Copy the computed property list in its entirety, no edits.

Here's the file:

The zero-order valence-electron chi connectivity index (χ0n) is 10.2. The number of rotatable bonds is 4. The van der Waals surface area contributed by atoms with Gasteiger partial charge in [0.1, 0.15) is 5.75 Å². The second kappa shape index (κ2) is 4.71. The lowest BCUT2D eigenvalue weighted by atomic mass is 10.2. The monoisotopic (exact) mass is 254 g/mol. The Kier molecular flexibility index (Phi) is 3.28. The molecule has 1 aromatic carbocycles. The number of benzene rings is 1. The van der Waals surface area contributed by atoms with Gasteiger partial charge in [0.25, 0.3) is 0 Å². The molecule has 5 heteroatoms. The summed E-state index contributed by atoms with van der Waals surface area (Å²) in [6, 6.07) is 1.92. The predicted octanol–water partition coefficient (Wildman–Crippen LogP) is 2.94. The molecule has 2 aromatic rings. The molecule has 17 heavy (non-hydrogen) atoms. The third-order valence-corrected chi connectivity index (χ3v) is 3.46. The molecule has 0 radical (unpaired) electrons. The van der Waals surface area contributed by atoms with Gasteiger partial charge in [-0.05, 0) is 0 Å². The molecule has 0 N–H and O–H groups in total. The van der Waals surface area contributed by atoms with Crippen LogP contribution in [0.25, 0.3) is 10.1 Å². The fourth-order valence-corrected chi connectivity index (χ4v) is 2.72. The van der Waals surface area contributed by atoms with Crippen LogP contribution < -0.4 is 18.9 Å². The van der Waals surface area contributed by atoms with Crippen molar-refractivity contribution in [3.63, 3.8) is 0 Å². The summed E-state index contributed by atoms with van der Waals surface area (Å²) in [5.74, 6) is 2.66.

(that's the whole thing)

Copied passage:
The zero-order valence-electron chi connectivity index (χ0n) is 10.2. The number of rotatable bonds is 4. The van der Waals surface area contributed by atoms with Gasteiger partial charge in [0.1, 0.15) is 5.75 Å². The second kappa shape index (κ2) is 4.71. The lowest BCUT2D eigenvalue weighted by atomic mass is 10.2. The monoisotopic (exact) mass is 254 g/mol. The Kier molecular flexibility index (Phi) is 3.28. The molecule has 1 aromatic carbocycles. The number of benzene rings is 1. The van der Waals surface area contributed by atoms with Gasteiger partial charge in [0.25, 0.3) is 0 Å². The molecule has 5 heteroatoms. The summed E-state index contributed by atoms with van der Waals surface area (Å²) in [6, 6.07) is 1.92. The predicted octanol–water partition coefficient (Wildman–Crippen LogP) is 2.94. The molecule has 2 aromatic rings. The molecule has 17 heavy (non-hydrogen) atoms. The third-order valence-corrected chi connectivity index (χ3v) is 3.46. The molecule has 0 radical (unpaired) electrons. The van der Waals surface area contributed by atoms with Gasteiger partial charge in [-0.05, 0) is 0 Å². The molecule has 0 N–H and O–H groups in total. The van der Waals surface area contributed by atoms with Crippen LogP contribution in [0.25, 0.3) is 10.1 Å². The fourth-order valence-corrected chi connectivity index (χ4v) is 2.72. The van der Waals surface area contributed by atoms with Crippen LogP contribution < -0.4 is 18.9 Å². The van der Waals surface area contributed by atoms with Crippen molar-refractivity contribution in [3.63, 3.8) is 0 Å². The summed E-state index contributed by atoms with van der Waals surface area (Å²) in [5.74, 6) is 2.66.